Although women have gained substantial rights as to the issue of marital rape, an undeniable dispute in recent times is the ‘rough-sex debate’ and how women’s rights continue to subside against the rights of men. The wording of the press surrounding the recent murder of Grace Millane is enough to highlight the social construct that women are inferior to men and incapable of being autonomous beings. Newspapers described Grace as ‘Naïve’ after she was choked to death by her sexual partner. The entire focus of the case is exasperating; the court focused on Grace’s sexual history and use of dating apps, shifting responsibility from her murderer. It is not uncommon for the defence in these cases to claim that the victim ‘consented to violent sex’, allowing women to be blamed for their own assault or death. Liberal Feminism argues a concise critique to the rough sex debate; that women are autonomous individuals whose rights should never be suspended or elevated.

In conclusion, although men and women are biologically different, any legal instrument that promotes and bolsters these differences will fail in its attempt at equality. For the foreseeable future, incidents of discrimination both in a woman’s private and public life will continue in multitudes across the globe, no matter how aggressive and exhaustive anti-discrimination laws may become. However, with the perusal of a Liberal Feminist belief, that is through education and legal reform, our society may continue to evolve into one where discrimination on the basis of sex is increasingly unpopular. Clear improvement has been made since the early writings of 18th philosophers such as Blackstone, Kant and Aquinas, however we are far from a state of equality. One can only anticipate that the differences between men and women will no longer be used as points of discrimination within our legal and political system. In the judicious words of Plato –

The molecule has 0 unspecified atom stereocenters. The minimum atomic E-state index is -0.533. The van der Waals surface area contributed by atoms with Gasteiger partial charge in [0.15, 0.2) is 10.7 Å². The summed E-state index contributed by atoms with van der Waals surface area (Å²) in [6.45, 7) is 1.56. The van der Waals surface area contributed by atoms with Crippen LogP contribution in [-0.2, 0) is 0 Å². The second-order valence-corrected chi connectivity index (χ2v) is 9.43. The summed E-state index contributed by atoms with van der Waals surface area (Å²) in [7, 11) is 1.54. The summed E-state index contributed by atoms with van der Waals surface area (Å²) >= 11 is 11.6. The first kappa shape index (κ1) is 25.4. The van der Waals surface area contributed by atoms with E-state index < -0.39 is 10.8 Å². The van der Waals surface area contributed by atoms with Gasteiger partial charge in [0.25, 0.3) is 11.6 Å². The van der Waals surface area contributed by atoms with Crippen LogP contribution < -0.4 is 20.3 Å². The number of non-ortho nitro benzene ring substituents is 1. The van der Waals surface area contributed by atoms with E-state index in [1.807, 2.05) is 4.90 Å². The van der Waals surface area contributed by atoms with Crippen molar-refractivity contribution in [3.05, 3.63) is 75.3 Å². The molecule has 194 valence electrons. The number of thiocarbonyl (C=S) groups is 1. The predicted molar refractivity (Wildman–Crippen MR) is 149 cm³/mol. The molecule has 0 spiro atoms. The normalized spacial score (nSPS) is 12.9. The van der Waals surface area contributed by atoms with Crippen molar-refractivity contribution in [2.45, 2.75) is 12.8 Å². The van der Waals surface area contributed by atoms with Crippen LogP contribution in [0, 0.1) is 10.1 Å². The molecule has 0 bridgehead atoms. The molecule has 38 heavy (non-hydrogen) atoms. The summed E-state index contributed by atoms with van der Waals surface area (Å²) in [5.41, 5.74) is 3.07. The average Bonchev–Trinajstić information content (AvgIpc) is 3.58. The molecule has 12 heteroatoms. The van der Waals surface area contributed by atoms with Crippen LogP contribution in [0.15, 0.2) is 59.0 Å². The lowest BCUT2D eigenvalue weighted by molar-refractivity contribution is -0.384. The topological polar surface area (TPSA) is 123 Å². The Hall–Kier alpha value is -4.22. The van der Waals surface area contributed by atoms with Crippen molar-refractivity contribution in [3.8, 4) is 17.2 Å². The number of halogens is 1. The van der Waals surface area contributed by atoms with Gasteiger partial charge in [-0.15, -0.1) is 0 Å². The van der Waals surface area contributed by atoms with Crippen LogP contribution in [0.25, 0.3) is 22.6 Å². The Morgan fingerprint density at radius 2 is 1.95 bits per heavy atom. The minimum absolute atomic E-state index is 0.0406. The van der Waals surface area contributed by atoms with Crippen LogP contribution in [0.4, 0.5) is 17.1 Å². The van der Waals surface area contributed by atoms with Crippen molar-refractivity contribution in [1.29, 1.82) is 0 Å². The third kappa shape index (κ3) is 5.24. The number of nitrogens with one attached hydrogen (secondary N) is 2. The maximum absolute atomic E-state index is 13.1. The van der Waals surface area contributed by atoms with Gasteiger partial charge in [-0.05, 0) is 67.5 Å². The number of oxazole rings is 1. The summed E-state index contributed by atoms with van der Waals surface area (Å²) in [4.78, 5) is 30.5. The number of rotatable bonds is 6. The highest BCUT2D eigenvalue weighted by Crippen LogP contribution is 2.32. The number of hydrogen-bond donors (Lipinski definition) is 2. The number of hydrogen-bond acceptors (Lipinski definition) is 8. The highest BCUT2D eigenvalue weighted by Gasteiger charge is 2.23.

“Is there any thing better in a state than that both women and men be rendered the very best? There is not.”



[1] Raymond Wacks, “Understanding Jurisprudence; An Introduction to Legal Theory” (3rd. edn. 2012, OUP) 300

[2] Immanuel Kant, “Of the Distinction of the beautiful and Sublime in Interrelations of the Two Sexes” [1961] CUP 30, 196

[3] Patricia Cain, “Feminism and the Limits of Equality” [1990] 24 Georgia Law Review 803

[4] Emily Jackson and Nicola Lacey, “Introducing Feminist Legal Theory” in “Introduction to Jurisprudence and Legal Theory: Commentary and materials” J Penner (2002, Butterworths) 779